Albert Carman, Canadian Methodist Leader

Published Apr 28, 2010
Albert Carman, Canadian Methodist Leader

On this day, June 27, 1833, Albert Carman was born in Iroquois, Ontario. In time, he would become one of the greatest leaders of the Methodists in Canada. But meanwhile, he had to grow up, both physically and spiritually.

As a youth he attended a school founded by his uncle, John Carman. There his neglect of his studies brought him bad report cards. He was described as "the worst of the lot."

And yet there was something better in the young man than was apparent. He became a youth with great learning, taking his Bachelor's and master's degrees from Victoria University, Toronto. He was converted to Methodism. When the Methodist Episcopal Church established Belleville Seminary (1857), 23-year-old Albert came aboard as a mathematics professor. The following year, he was named principal.

At 25, Albert experienced what was probably the greatest crisis of his life. Paralyzed by temptations toward pride and the pursuit of wealth, he realized that he needed to be completely set apart for God. He wanted to live his life under Holy Spirit control.

One of his first steps was to sell an expensive watch he had bought for show. He replaced it with a more modest watch and gave one-fifth of the remaining money to his Sunday school. Studying sanctification (being set apart for God) he realized that Christ had died to save people from sin and that Christ was sufficient to keep us even at this moment from sin. As for the future, he could trust Christ for that, too.

On October 9,1858, he wrote a covenant in which he promised to devote himself to his service. "O Lord help me!" he wrote, noting that he could not even make such a covenant without evil thoughts unless God helped him. "You know the motives of the children of men: make, O make mine right in your sight, for by you I shall be judged and rewarded according to my life here below." Before long, he sensed God "weeding" the garden of his soul.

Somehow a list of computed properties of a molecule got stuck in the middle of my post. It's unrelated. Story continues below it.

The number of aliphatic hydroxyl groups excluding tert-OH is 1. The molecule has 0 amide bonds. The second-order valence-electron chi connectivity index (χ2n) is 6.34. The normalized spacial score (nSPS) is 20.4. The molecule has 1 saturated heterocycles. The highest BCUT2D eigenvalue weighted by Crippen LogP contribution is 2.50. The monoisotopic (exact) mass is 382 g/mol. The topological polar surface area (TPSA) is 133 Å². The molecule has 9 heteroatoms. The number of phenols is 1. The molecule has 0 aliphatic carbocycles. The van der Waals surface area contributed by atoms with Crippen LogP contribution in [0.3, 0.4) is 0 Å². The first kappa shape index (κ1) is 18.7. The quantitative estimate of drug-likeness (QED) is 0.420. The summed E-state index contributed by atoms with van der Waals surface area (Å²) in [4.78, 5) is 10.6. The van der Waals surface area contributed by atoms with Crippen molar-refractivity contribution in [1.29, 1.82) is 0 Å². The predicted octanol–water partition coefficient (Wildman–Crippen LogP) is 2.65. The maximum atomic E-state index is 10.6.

After that, Albert's rise was steady. He was ordained and married. The school grew rapidly. He was chosen Bishop of the Methodists.

As head of Canada's Methodist Episcopal church, he preached constantly on the need of holy living and insisted on the authority of the Bible. He preached against alcohol as a source of many social problems. He also developed a program to plant churches in Western Canada which struggled so much that it put the Methodists in debt. To relieve this, he agreed to union with a more liberal group of Methodists --a fact which conservatives regret.

From 1910 onward, the liberals began to gain control of the Canadian Methodists. They introduced a theology centered more on works than on Christ. Albert's defense of the Bible led him into serious disputes with professors who denied it. Albert resigned in 1914. He broke a hip shortly afterward, never fully recovered, and died in 1917.


  1. French, Goldwin S. "Carman, Albert." Dictionary of Canadian Biography. Toronto: University of Toronto, 1998.
  2. Kleinsteuber, R. Wayne. More than a memory : the renewal of Methodism in Canada. Mississauga, Ontario: Light and Life Press Canada, 1984.
  3. Mullin, Alex. "Before the Seaway -- Iroquios." Cornwall Public Library and the S.D. & G. Historical Society. ( Iroquois/Report_Card.htm).

Last updated July, 2007.


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